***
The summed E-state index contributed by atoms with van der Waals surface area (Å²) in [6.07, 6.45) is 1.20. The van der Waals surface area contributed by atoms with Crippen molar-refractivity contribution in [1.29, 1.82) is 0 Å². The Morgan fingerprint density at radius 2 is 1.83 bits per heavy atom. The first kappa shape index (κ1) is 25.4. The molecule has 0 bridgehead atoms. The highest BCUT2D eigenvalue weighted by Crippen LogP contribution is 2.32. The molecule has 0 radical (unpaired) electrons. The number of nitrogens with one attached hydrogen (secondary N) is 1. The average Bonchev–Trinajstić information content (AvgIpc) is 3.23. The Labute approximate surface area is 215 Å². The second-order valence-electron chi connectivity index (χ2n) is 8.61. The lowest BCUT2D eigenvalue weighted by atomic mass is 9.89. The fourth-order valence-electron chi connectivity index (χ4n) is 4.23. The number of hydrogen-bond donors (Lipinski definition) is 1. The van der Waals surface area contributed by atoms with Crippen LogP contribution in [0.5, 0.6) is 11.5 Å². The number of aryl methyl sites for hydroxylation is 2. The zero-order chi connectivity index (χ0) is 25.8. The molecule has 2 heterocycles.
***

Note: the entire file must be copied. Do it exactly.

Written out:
The summed E-state index contributed by atoms with van der Waals surface area (Å²) in [6.07, 6.45) is 1.20. The van der Waals surface area contributed by atoms with Crippen molar-refractivity contribution in [1.29, 1.82) is 0 Å². The Morgan fingerprint density at radius 2 is 1.83 bits per heavy atom. The first kappa shape index (κ1) is 25.4. The molecule has 0 bridgehead atoms. The highest BCUT2D eigenvalue weighted by Crippen LogP contribution is 2.32. The molecule has 0 radical (unpaired) electrons. The number of nitrogens with one attached hydrogen (secondary N) is 1. The average Bonchev–Trinajstić information content (AvgIpc) is 3.23. The Labute approximate surface area is 215 Å². The second-order valence-electron chi connectivity index (χ2n) is 8.61. The lowest BCUT2D eigenvalue weighted by atomic mass is 9.89. The fourth-order valence-electron chi connectivity index (χ4n) is 4.23. The number of hydrogen-bond donors (Lipinski definition) is 1. The van der Waals surface area contributed by atoms with Crippen LogP contribution in [0.5, 0.6) is 11.5 Å². The number of aryl methyl sites for hydroxylation is 2. The zero-order chi connectivity index (χ0) is 25.8. The molecule has 2 heterocycles.